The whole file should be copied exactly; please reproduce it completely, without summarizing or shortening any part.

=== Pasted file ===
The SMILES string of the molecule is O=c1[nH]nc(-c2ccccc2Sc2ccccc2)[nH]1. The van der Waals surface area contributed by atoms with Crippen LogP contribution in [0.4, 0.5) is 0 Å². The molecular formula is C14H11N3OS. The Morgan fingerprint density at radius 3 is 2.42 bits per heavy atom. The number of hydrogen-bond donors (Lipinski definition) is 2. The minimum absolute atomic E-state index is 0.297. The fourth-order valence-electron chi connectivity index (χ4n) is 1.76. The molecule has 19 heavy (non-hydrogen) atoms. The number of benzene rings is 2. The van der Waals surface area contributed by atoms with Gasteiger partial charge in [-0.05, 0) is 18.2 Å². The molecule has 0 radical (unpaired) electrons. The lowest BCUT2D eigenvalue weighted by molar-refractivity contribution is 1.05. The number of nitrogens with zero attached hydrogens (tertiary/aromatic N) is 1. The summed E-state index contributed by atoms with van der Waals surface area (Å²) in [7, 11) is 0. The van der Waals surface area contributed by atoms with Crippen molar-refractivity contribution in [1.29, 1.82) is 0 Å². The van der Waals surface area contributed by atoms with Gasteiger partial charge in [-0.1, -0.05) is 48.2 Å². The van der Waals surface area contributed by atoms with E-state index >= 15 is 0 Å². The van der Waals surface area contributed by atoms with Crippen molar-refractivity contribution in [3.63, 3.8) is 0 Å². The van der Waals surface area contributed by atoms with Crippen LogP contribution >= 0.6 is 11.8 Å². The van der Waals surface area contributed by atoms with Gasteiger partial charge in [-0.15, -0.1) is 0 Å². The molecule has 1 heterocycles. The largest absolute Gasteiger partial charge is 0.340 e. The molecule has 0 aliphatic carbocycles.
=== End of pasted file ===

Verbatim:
The SMILES string of the molecule is O=c1[nH]nc(-c2ccccc2Sc2ccccc2)[nH]1. The van der Waals surface area contributed by atoms with Crippen LogP contribution in [0.4, 0.5) is 0 Å². The molecular formula is C14H11N3OS. The Morgan fingerprint density at radius 3 is 2.42 bits per heavy atom. The number of hydrogen-bond donors (Lipinski definition) is 2. The minimum absolute atomic E-state index is 0.297. The fourth-order valence-electron chi connectivity index (χ4n) is 1.76. The molecule has 19 heavy (non-hydrogen) atoms. The number of benzene rings is 2. The van der Waals surface area contributed by atoms with Gasteiger partial charge in [-0.05, 0) is 18.2 Å². The molecule has 0 radical (unpaired) electrons. The lowest BCUT2D eigenvalue weighted by molar-refractivity contribution is 1.05. The number of nitrogens with zero attached hydrogens (tertiary/aromatic N) is 1. The summed E-state index contributed by atoms with van der Waals surface area (Å²) in [7, 11) is 0. The van der Waals surface area contributed by atoms with Crippen molar-refractivity contribution in [1.29, 1.82) is 0 Å². The van der Waals surface area contributed by atoms with Gasteiger partial charge in [-0.1, -0.05) is 48.2 Å². The van der Waals surface area contributed by atoms with E-state index >= 15 is 0 Å². The van der Waals surface area contributed by atoms with Crippen molar-refractivity contribution in [3.63, 3.8) is 0 Å². The van der Waals surface area contributed by atoms with Crippen LogP contribution >= 0.6 is 11.8 Å². The van der Waals surface area contributed by atoms with Gasteiger partial charge in [-0.15, -0.1) is 0 Å². The molecule has 1 heterocycles. The largest absolute Gasteiger partial charge is 0.340 e. The molecule has 0 aliphatic carbocycles.